By: Chandrani Mitra
It was held by the Kerala High Court on the 16th of March that the Electricity Board was obliged to provide electricity connection within a month of receipt of the application and that electricity and water are part of the right to life guaranteed by the Constitution. Justice Murali Purushothaman’s single bench said in the judgement that “Electricity is a basic amenity in life. Water and electricity are integral part of right to life within the meaning of Article 21 of the Constitution.”
The Court refused to grant relief to the two Kerala State Electricity Board employees, namely who were found to have delayed on arranging an electricity connection to a person who had applied for the same.
Facts of the case:
One Sri. P. Sainuddeen had applied for electric connection to his newly built house of 300 square feet extent before the Assistant Engineer, Electric Section, Edarikkode, who informed him that since the house has been constructed without keeping the minimum distance from the Low Tension electric line (L.T. line), the electric connection can be given only after shifting the electric line.
In this regard, the Court referred to Section 43 of the Electricity Act, 2003, which deals with the duty to supply on request. Sub-section (1) of the Act states that [Save as otherwise provided in this Act, every distribution] licensee, shall, on an application by the owner or occupier of any premises, give supply of electricity to such premises, within one month after receipt of the application requiring such supply.
Aggrieved by the information passed on by the Assistant Engineer, Sainudeen had approached the KSEB Consumer Grievance Redressal Forum (CGRF), who instructed the petitioner to shift the said electric line within 21 days after collecting an estimated deposit amount from the respondent.
The petitioners had submitted to the State Electricity Regulatory commission that the consent of the members owning the property adjacent to such electric line had to be obtained in order to proceed with such shifting as had been ordered by the CGRF, and later on, appealed to the Regulatory Commission to seek a reconsideration of the original order since the consent from such owners of the property could not be obtained.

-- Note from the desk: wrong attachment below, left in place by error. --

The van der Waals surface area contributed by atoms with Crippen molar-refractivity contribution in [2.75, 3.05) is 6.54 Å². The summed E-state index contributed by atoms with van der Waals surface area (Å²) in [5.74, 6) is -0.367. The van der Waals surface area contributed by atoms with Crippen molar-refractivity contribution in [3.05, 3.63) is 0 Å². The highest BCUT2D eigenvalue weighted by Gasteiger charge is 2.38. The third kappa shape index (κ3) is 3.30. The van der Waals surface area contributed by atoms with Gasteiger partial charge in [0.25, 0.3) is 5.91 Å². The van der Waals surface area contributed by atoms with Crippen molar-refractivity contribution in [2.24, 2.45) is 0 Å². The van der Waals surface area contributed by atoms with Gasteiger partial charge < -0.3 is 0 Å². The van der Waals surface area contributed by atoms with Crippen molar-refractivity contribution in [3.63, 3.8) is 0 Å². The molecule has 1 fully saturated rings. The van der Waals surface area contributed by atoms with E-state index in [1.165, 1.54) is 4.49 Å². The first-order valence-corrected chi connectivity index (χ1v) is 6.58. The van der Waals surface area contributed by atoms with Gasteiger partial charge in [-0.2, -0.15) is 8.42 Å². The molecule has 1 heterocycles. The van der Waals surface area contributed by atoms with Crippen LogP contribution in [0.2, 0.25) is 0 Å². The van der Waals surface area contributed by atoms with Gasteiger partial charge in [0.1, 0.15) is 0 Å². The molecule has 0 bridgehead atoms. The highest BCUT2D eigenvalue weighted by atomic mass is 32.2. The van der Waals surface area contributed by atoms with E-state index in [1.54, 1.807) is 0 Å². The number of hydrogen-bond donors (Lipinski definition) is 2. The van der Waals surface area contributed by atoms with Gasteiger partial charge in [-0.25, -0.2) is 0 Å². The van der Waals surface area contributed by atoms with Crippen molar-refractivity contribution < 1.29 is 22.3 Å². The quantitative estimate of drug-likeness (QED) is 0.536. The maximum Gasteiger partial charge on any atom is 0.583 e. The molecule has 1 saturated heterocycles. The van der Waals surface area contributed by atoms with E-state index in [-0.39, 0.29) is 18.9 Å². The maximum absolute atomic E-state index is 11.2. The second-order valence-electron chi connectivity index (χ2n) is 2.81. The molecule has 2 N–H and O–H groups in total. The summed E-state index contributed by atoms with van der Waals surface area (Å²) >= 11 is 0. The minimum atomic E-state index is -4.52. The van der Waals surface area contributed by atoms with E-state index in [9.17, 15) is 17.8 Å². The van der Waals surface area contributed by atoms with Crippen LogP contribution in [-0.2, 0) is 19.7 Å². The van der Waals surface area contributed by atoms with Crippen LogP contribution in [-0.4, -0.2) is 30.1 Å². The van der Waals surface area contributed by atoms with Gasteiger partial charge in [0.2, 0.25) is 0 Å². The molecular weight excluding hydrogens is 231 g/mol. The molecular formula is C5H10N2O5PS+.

On further consideration the Regulatory Commission found that the deviation from the CGRF order by the petitioners was willful, and found the explanation of inability to obtain consent to be unsatisfactory, thus imposed a penalty of Rs. 50,000 on the 1st petitioner and Rs.25,000/- on the 2nd petitioner under the provisions of Section 142 of the Electricity Act, 2003. The instant case was heard by the Kerala High Court on account of a petition submitted by both the officers of Kerala State Electricity Board, on whom such fine was imposed.
The Court agreed with the fines imposed on the petitioners and observed that “this Court agree with the finding of the Regulatory Commission in Ext. P18 order that the writ petitioners willfully did not inform CGRF that for shifting the line a stay wire has to be planted in the premises of the 4th respondent and they went back on the proposal submitted by them before CGRF. Ext.P4 order of CGRF has been flouted by the writ petitioners.”
The Court dismissed the petition after being presented with the information that arrangements for electricity to Sainuddeen’s house had been made. With regard to the circumstances under which such case had been filed, the Court commented, “To light up a tiny bulb in his tiny house Sainuddeen had to walk from pole to pole. An order of the Consumer Grievance Redressal Forum (CGRF) in his favour could not dispel the darkness at his home and the State Electricity Regulatory Commission mulcted two officers of the Board for delay in giving electricity connection and thus these two officers are before this Court.”